Chief Engineer – WFMT, Chicago
WFMT in Chicago seeks a Chief Engineer to maintain and improve broadcast and production facilities and processes for WFMT, the WFMT Radio Network and related digital initiatives. The Chief Engineer will set long-term strategic plans and will oversee the Operations Manager, Production Assistants and other staff. Learn more/apply
Where do you find classical music trivia and “on this day” items for programming tie-ins? Here are our offerings for September, contributed by radio producer and writer Brian Wise.
On this day in 1992, Classic FM, the UK’s first national commercial classical radio station, was launched with Handel’s coronation anthem Zadok the Priest. The station’s innovative (and at times controversial) format been widely imitated, with its openness to playing short excerpts of pieces, taking listener requests, and featuring film and video-game scores.
On this day in 1836, 26-year-old Frederic Chopin proposed to 17-year-old Maria Wodzińska, a daughter of his parents’ friends. She tentatively accepted, on the condition he take care of his health. But the match wasn’t to be and, following her father’s wishes, their relationship ended the following year. Chopin composed two pieces for Maria: the Grand Valse Brilliante (Op. 18) and, alas, the Farewell Waltz.
In 1935, Arvo Pärt was born in Paide, Estonia. With his birthday coinciding with the anniversary of 9/11, radio programmers on this day have offered up his soothing, meditative scores like Fratres, Tabula Rasa and Spiegel im Spiegel. They find a natural place beside 9/11 tribute works by John Adams, Steve Reich and John Coriligano, among many others.
On this day in 1910, Gustav Mahler’s Eighth Symphony received its premiere in Munich, conducted by the composer. An impresario added the nickname “Symphony of a Thousand” in an effort to boost ticket sales, despite Mahler’s disapproval. The performance must have made quite a sound with 858 singers and 171 instrumentalists, for a total of 1,029 performers!
Antonin Dvorak, along with his wife and two of their six children, left Prague and set out for New York on this day in 1892. He’d been offered a plum job as director of the National Conservatory of New York. The composer’s stay in America coincided with grand celebrations marking the 400th anniversary of Columbus’s discovery of the new world. The next year Dvorak’s most famous work, the New World Symphony, received its world premiere at Carnegie Hall.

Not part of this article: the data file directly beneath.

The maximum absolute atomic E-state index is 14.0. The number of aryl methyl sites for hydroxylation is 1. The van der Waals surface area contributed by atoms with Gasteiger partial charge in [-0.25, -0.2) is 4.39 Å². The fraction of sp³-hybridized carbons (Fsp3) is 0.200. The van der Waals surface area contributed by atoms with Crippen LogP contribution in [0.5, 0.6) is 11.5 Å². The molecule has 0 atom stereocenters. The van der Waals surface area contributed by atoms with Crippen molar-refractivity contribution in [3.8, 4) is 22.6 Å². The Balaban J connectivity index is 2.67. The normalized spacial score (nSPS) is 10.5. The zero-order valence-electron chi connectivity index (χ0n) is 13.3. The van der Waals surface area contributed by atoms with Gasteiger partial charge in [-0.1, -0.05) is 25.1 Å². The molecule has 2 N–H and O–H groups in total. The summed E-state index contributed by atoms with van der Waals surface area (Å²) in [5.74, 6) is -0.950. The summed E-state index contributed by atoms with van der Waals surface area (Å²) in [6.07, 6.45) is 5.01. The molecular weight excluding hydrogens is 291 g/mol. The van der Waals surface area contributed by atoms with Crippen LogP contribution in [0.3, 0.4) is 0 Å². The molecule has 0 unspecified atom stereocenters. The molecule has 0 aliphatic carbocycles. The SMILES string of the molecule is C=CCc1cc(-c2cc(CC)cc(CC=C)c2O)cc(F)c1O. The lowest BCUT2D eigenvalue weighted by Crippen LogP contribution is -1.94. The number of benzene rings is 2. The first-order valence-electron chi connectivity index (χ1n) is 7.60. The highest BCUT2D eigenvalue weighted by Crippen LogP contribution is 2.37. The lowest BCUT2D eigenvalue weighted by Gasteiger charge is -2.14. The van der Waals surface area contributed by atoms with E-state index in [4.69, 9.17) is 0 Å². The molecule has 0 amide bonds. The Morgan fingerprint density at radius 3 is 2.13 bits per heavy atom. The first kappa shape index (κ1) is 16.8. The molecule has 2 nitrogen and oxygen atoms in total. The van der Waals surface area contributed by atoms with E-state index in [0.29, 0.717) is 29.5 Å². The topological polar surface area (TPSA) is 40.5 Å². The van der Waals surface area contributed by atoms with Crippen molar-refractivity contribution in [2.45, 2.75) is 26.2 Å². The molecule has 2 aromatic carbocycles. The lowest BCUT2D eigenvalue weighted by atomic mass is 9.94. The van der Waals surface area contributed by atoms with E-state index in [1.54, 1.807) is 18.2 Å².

On this day in 1966, the Metropolitan Opera House at Lincoln Center opened with the premiere of Samuel Barber’s opera Antony and Cleopatra. The New York Daily News reported on a star-studded gala audience that included members of the Kennedy family, Lady Bird Johnson and the president of the Philippines. By the second act, “more socialites and celebrities were in the lobby than in the house.”
On this day in 1693, at the age of 15, Antonio Vivaldi joined the clergy in Venice. By 1703 he was fully ordained and had acquired the nickname “il prete rosso,” (The Red-Haired Priest). There’s no evidence his priestly duties interfered with his dedication to the violin or the composition of more than than 500 concertos — bright, extroverted works that include his ever-popular Four Seasons.
On this day in 1994, “The Shawshank Redemption,” starring Morgan Freeman and Tim Robbins, opened in U.S. theaters. Among its most memorable scenes is one in which Andy Dufresne (Robbins) defies Warden Sam Norton (Bob Gunton) by playing over the prison’s loudspeakers Mozart’s sublime duet “Sull’aria…che soave zeffiretto” from The Marriage of Figaro. Watch the scene on YouTube.
60 Minutes, the oldest news magazine program on television, debuted on this day in 1968. Over the decades, the show’s hosts have conducted probing interviews with Luciano Pavarotti, Maria Callas, Itzhak Perlman, Vladimir Horowitz and other star classical musicians. Reports on Venezuela’s El Sistema and the Metropolitan Opera under Peter Gelb’s leadership are among more recent segments.
Dmitri Shostakovich was born on this day in 1906 in St. Petersburg. He began piano studies with his mother at age nine, and at 13 entered the Petrograd Conservatory. There, lacking political zeal, he failed his exam in Marxist methodology. Yet he went on to become a musical giant who walked one of history’s narrowest artistic tightropes: writing music that alluded to the horrors of Soviet repression, while also pleasing the authorities with its rousing spirit.
West Side Story, the finger-snapping musical updating of Romeo & Juliet, opened 60 years ago today on Broadway. The creative team of Leonard Bernstein, Jerome Robbins and Arthur Laurents drew inspiration from real-life gang wars in NYC at the time – right in the ‘hood where Lincoln Center now stands. A new book, A Place for Us, looks at the musical’s social and historical context.
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About Classical Music Rising
Classical Music Rising aims to shape the future of classical music radio against a backdrop of multiple broadcast and digital platforms, demographic and cultural change, and significant disruption throughout the music industry. The initiative centers on strategy, innovative tactics, and collective action – all informed by ongoing research and analysis. Classical Music Rising is a project of the Station Resource Group and is supported by participating stations and the Andrew W. Mellon Foundation. Visit www.ClassicalMusicRising.org.